Another key difference is our transparency. State Street Bank and Trust Company is one of the oldest, most respected and largest banks in the world, and they agreed to hold the dollars backing the Gemini dollar. BPM, a registered, third-party accounting firm, verifies the funds in that State Street account every month, and we publish that report every month. Finally, we received a 6-week audit of our smart contracts by one of the most respected smart contract auditing firms in Trail of Bits. Having these reputable institutions verify everything about the Gemini dollars -- from the contracts to the dollars in the bank account -- is a major differentiator.

All over the world, governments are struggling to figure out how to regulate crypto. Approaches range from strict to laissez-faire. How would you characterize US crypto regulations, and Gemini’s own regulatory experience in introducing the stablecoin?

We’ve been very pleased with the US government and SEC’s openness to cryptocurrencies and willingness to understand their applications. As a parallel, the U.S. financial markets are some of the healthiest and most vibrant markets in the world because they have regulatory oversight and rules in place. To that effect, we believe thoughtful regulation will actually make cryptocurrencies more viable moving forward. That’s why we emphasize the long game so much at Gemini, and getting approval from regulatory bodies like the New York Department of Financial Services for our major initiatives.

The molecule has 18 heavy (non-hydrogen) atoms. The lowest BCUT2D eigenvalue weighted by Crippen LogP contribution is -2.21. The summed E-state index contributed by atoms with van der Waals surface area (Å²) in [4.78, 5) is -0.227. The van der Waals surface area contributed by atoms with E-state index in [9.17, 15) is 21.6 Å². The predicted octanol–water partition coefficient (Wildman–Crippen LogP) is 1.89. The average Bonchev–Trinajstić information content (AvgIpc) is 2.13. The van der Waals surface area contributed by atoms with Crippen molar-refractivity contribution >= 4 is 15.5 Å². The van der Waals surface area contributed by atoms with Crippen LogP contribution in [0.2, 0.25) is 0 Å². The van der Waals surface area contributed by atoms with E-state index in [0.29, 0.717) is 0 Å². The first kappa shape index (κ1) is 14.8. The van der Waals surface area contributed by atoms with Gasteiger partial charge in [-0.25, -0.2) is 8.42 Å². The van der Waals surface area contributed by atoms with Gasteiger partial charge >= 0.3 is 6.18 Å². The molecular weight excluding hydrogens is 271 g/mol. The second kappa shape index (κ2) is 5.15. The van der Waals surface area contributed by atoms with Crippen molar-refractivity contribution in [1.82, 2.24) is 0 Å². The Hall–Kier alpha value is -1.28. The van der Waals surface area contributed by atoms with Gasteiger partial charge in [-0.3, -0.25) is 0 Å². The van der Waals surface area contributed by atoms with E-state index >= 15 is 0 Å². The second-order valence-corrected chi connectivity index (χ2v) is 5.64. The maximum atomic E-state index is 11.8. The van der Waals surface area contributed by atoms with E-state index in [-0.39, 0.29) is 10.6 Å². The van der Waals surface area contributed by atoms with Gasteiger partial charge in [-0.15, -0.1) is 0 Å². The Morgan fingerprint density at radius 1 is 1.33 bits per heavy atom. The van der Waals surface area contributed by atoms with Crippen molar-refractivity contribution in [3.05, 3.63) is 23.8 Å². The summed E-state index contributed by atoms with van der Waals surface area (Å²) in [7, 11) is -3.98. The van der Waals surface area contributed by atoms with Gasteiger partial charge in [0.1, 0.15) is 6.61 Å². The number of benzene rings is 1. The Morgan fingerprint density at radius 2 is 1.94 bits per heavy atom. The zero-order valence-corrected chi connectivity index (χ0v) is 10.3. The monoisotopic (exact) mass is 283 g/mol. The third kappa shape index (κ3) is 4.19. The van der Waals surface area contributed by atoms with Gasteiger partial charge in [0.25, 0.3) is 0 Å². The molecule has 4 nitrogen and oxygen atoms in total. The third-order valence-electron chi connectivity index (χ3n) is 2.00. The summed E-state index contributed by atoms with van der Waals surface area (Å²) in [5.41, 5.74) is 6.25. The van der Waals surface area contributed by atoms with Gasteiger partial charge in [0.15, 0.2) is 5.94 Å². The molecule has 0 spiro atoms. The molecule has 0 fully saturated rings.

From the dev side, can you talk a little bit about the challenges of building the stablecoin?

We wanted to make the implementation completely transparent, which required several high-level design meetings. In our implementation, any high-impact operation (like printing large amounts of tokens or upgrading the contracts) is controlled by a smart contract. Within that smart contract, you can see that we require multiple, distinct signatures to make any serious change to the Gemini dollar contracts. Furthermore, you can see that any proposed change to the contracts has to sit in a "time lock" state, where the general public can be aware of it before we can sign it.

What we've seen some competitors do is have their high-impact operations controlled by a single Ethereum address. That means there's no publicly-broadcasted request, there's no time lock, and there's no way to know for sure if they are using multi-signature enforcement unless it's being done behind the scenes. The competitor contracts can change drastically at a moment's notice, whereas with our contracts, you know for a fact that they cannot.